Three major recording companies have agreed to make their music available to be shared and sold over a new online file-swapping service that aims to lure music fans away from rival services where trading of music and movies remains unfettered.
Universal Music Group, Sony BMG Music Entertainment and Warner Music Group -- three of the four major recording companies -- have licensed their catalog of music to Saratoga Springs, N.Y.-based Wurld Media, the firm said Wednesday.
Wurld Media plans to launch its file-sharing software, dubbed Peer Impact, early next year.
Details of the software and price model were not released, but the company said it would allow consumers to buy and share music, video and other content, while ensuring "that artists and rights holders receive their due compensation for each file shared on the network."
The company added that the service would only distribute media that is licensed or in the public domain.
"The online media market is presently split between authorized legal paid-download services and unauthorized free services," Greg Kerber, Wurld Media's chairman and chief executive, said in a statement. "The consumer is stuck somewhere in the middle, and that's where Peer Impact comes in."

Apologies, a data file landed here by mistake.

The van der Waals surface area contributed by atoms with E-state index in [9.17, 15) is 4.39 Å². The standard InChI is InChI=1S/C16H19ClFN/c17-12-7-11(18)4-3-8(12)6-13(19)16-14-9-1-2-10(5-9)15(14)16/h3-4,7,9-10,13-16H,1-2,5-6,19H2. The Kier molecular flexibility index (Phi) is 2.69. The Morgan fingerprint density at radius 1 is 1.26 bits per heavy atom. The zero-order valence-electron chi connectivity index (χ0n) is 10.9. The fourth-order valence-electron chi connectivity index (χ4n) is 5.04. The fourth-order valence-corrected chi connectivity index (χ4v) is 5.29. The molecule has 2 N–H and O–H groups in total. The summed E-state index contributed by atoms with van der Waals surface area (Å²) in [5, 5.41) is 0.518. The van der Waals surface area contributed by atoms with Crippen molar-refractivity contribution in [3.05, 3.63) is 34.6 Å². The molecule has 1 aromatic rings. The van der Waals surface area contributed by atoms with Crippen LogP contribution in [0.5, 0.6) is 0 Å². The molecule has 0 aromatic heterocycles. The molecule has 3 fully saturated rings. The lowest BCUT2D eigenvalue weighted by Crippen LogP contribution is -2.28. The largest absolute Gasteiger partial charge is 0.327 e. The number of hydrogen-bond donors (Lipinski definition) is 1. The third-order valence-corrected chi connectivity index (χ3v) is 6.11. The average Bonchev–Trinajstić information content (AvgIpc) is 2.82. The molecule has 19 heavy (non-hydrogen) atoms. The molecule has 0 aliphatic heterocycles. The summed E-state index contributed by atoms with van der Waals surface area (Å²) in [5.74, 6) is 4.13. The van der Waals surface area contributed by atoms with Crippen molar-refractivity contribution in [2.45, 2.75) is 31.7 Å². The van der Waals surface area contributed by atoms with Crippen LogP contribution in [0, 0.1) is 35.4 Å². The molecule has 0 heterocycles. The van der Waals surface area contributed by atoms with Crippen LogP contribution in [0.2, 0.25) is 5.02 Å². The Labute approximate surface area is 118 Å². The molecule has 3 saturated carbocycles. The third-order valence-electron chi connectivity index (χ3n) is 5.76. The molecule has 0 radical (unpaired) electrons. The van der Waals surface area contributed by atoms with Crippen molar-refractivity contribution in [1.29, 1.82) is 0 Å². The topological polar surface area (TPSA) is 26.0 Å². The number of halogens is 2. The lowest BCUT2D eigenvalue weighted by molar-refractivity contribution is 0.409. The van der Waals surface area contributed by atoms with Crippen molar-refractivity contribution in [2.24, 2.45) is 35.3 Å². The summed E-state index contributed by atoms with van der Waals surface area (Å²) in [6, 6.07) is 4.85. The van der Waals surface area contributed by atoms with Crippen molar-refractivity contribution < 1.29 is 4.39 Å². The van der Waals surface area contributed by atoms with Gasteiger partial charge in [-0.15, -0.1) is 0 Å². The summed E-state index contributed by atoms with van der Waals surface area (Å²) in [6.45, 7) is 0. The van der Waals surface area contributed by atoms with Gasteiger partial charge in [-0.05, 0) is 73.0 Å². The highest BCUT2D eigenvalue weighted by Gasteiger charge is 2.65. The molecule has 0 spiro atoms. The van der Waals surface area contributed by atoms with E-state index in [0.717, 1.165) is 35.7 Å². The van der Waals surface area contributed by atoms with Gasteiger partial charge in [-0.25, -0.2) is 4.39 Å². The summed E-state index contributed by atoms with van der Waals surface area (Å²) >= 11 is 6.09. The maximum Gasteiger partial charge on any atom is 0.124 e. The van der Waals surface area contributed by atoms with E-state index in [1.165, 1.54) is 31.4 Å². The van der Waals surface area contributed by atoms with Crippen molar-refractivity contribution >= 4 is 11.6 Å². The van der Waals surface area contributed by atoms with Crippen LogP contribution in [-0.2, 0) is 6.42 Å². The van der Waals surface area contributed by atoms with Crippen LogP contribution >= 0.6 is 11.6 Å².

Representatives of Universal and Sony BMG declined to comment. Calls to Warner were not immediately returned Wednesday.
The Wurld Media announcement follows recent reports that Universal and Sony BMG were making overtures toward making their music available for distribution on file-sharing networks.
Universal has licensed its music to a company founded by Shawn Fanning, creator of the original Napster song-swapping program, that has reportedly been working on technology to filter or block unauthorized song files from being traded over peer-to-peer networks.
Sony BMG has reportedly been in talks to sell its music on a new file-sharing service called "Mashboxxx," which is due to launch in January and also expected to incorporate technology to block computer users from trading songs without permission.
Still, doubts linger over whether the recording industry will be able to turn millions of computer users -- now swapping billions of files online with programs such as Grokster, Kazaa and eDonkey -- into paying consumers with licensed versions of file-sharing services.
"People who want to buy music have any number of legal alternatives now that work out extremely well, and people who want to share music can get it for free," said Josh Bernoff, an analyst with Forrester Research Inc. "This idea of monetizing P2P, it does save on bandwidth costs, but in the end, it's not likely to catch on."